Get Chunky

 

By Kyle Arsenault CSCS

 

Every weekend I complete a few tasks that allow me to have a much smoother week. These tasks include writing individualized programs for athletes, writing a blog, prepping my food for the week, cleaning my apartment and hopefully relaxing a little bit (as that is what weekends are supposed to be for after all!).

In order to get all of the necessary stuff done and still get some me time, I follow a system where I break up tasks into chunks. I used to try and get all of the work related stuff done early (which I still sometimes get a larger chunk done early), but I often times found that my ability to get things done quickly slowed to a snails pace after an hour or so. So instead of getting to relax later on, I would end up working all day.

So I figured since I ended up working all day anyway, why not incorporate some me time within the working hours…and this is where things started to changed.

 

Breaking tasks into chunks gives you an extra boost!

 

I decided to work in 30 minute blocks and then get up and take 20-30 minutes to either get some stuff done in my apartment, go for a walk, do a short bout of training, call my friends or family, watch a game (if there is a good one on I will have in in the background while working)…basically just do something that wasn’t work related.

I thought it would take me twice as long to accomplish tasks, but come to find out I was getting more done in less time! With the mental and physical breaks (being hunched over a computer is a physical killer and energy drainer after a while) I was able to come back to the work and pound out another big chunk much more efficiently.

Now I follow this system every weekend, and you can too! Not only does this system work wonders when it comes to getting work and chores done, but it will also help to further enhance fitness and training goals as you will find yourself more active during the weekend, and some of that activity will come in the form of training.

 

 

The steps and guidelines below may fly in the face of some others you have heard (i.e pick one task, get it done, then move to the next), but this has worked well for me so why not share. Try them out in order to have a more productive and goal oriented weekend (or day for that matter as it can work well at work also).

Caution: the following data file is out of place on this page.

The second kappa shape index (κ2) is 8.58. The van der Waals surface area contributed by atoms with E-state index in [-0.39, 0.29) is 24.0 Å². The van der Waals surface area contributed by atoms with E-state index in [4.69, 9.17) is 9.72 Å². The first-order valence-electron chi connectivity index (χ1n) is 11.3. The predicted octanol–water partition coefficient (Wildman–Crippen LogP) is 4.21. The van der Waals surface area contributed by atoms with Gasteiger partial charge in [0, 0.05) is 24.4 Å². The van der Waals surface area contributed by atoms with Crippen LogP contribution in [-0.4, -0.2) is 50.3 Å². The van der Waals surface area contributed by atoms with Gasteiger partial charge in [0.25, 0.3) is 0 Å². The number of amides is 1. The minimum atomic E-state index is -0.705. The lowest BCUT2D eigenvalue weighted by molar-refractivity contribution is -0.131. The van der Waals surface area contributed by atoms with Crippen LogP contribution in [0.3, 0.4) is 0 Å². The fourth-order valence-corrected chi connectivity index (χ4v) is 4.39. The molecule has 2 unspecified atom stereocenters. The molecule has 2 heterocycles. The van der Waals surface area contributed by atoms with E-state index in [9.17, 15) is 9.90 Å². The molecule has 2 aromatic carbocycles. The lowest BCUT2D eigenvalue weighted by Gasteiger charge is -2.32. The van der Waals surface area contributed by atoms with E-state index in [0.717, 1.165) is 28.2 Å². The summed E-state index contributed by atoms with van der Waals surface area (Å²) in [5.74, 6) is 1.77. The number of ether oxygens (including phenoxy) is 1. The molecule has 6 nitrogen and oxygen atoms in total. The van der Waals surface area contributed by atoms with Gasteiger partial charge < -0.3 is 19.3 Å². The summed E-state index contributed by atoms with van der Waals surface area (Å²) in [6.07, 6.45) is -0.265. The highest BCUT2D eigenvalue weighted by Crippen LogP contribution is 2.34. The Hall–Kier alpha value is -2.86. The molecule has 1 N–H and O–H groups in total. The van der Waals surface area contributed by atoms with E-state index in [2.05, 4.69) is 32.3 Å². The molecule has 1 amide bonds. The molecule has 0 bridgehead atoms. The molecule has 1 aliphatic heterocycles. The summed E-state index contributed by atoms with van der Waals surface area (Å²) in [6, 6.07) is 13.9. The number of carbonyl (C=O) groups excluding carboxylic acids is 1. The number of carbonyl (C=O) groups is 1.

1)      Pick 2 to 3 work/chore oriented tasks and 1 personal activity…For example I usually write training programs, vacuum my apartment and do some form of exercise (or training, which is more specific exercise!).

2)      Assign either a time interval or landmark for each task/activity to complete and rotate between them…I will write programs for 30 minutes, vacuum my apartment (this usually takes 10 minutes) and train for 20 minutes.

3)      Pick another task to replace one you have completed or continue to rotate through the uncompleted tasks…I usually have quite a few programs to write (which happens when you have over 100 awesome athletes) so I will continue to write programs, dust my apartment/prep food (as I have already vacuumed) and either do another round of training, go for a walk, call a friend/family member, watch a game if one is on or read something, etc.

 

 

4)      Continue to replace tasks/activities that you have completed with other tasks/activities. You will soon realize that you were able to get more of the work/chore related tasks done quicker with a higher degree of quality and you broke it up into chunks that were interspersed with activities you enjoy a bit more.

5)      Once you have completed all of your tasks/chores enjoy the rest of your weekend.

***This approach also works well with training programs. Many times what athletes need may not be want they want to do, but in order to achieve goals, stay healthy and enhance performance it has to be done. As I do with my athletes, try pairing necessary/corrective exercises (those exercises that will help to correct asymmetries, movement dysfunction, weak links, etc. but may be less “sexy”) with exercises you/your athletes enjoy and are also proficient in but can get stronger with.

For example you could pair a glute bridge, with a squat and a plank variation. The glute bridge is a “lower level activation / corrective” that will allow the athlete to better perform the more traditional squat and plank.

 

The scale should be tipped towards needs, but you can at least balance it out!

 

If you are fortunate enough to spend your weekends without having to complete any work related tasks (I enjoy writing programs, blogs, etc. but it does take time), you still should be prepping food and moving/training which you may consider tasks/chores. Chunk them down and complete them with some enjoyable activities and set yourself up for a more productive, healthier and more active weekend (or weekday)!

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